Humanitarian and Compassionate Grounds

Humanitarian and Compassionate Grounds

In certain circumstances, the Government of Canada allows immigrants to apply for permanent residence based on humanitarian and compassionate grounds, under the Immigration and Refugee Protection Act.

This means that if you cannot apply for permanent residence in any other way, because you are not eligible, you can apply under humanitarian and compassionate grounds. The purpose of this is to allow people who would face hardships if they were not allowed to stay in Canada, with permanent resident status, an option to explain their situation and justify being allowed to stay.

Welfare Considerations To Justify Assistance

You need to be adversely affected and face suffering if you were to leave Canada. You need to have exceptional circumstances that are enough to cause people to be concerned enough about your welfare and feel compassionate towards you so that people will want to help.

Any reasons that you can provide that show how your welfare would be harmed, or what hardships you would face, could be considered humanitarian and compassionate grounds. However, your reasons need to be compelling enough that your compassionate considerations justify granting assistance.


The humanitarian and compassionate grounds program is for people who have made a home in Canada, and have established a life in the country, but do not have legal immigration status, and who are seeking protection from hardships that they would face if forced to leave.

Designated Foreign National

To be eligible to apply, you must be a foreign national living in Canada. Designated foreign nationals who received their status within five years or less are unable to apply, however.

canada passport on top of a map

Not Able To Apply Under Other Programs

You must not be eligible to apply under other methods, such as under a family member in Canada immigration class, including a spouse or common-law partner class. This means you must apply these methods if they apply to you.

Who Is Ineligible?

You are ineligible if you have already submitted a humanitarian and compassionate grounds claim and have not received a decision, or if you have an outstanding refugee claim that you are awaiting a decision on. You are also ineligible if you have been rejected by the Immigration Review Board (IRB) within the past 12 months.

If you are a temporary resident permit holder, you are also unable to submit a humanitarian and compassionate application.

If you are seeking protection, you need to apply under the Refugee Protection Act, using the Protected Person and Convention Refugee immigration process, not under humanitarian and compassionate grounds.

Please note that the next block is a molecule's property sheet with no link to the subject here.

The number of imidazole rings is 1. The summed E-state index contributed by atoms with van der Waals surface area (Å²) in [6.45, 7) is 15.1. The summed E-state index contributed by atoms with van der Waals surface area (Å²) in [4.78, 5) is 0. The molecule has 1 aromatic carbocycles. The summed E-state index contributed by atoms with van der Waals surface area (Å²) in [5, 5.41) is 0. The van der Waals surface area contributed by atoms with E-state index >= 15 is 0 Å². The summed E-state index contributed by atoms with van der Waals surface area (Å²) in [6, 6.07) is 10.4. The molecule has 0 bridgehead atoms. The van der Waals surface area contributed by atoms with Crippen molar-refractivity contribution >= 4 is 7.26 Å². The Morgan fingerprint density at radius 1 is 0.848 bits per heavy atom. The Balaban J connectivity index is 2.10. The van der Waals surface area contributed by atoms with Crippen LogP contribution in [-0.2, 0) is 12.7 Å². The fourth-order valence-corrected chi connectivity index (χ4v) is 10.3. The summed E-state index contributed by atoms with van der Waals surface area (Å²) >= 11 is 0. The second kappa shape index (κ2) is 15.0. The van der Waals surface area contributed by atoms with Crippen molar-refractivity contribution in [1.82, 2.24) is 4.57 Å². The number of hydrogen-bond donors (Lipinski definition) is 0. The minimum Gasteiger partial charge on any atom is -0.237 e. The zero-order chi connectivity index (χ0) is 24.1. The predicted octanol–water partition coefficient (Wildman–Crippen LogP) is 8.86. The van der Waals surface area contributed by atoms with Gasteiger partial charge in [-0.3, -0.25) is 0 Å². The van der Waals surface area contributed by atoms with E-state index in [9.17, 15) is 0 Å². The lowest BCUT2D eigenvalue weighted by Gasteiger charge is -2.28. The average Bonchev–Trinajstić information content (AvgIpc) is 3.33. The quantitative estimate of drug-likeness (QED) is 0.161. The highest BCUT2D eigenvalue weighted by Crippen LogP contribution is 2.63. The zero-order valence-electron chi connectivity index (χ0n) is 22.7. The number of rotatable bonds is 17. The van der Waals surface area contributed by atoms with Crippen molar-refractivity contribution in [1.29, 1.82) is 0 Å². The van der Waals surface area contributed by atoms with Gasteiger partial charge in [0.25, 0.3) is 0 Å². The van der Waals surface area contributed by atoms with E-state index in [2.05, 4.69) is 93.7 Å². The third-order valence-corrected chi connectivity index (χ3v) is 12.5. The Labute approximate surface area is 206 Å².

Usual Reasons For Humanitarian and Compassionate Applications

Hardship is one reason for applying; if you can show that you would face suffering if you were to leave Canada you can apply. If you are not recognized as a citizen in your home country, so are not able to return, or for similar situations, humanitarian and compassionate grounds may apply.

Medical hardship generally does not apply unless your home country does not have adequate medical care and you risk death or serious medical complications if you should return.

Facing serious risks by returning may be a reason, but if you are eligible as a refugee, you need to apply through that program. Also, if you had applied for refugee status, you cannot use the same reasons in this application.

If you have children, the best interests of the child will always be considered.

Stylish young couple speaking to immigration consultant at wooden kitchen table

What Factors Related To Your Situation Will Be Considered?

Canadian immigration officers will review a range of considerations when assessing your humanitarian and compassionate application.

How long you have been living in Canada, how strong your ties to Canada are (including family ties), and your work experience history will be taken into account. Family and religious ties may also influence a decision. Family members confirming they are able to support you will support your application. The longer you have been in Canada, and the stronger your relationships with the community, the better for your case. Essentially, Immigration is considering how much you can support yourself and contribute to Canada and the communities you are a part of.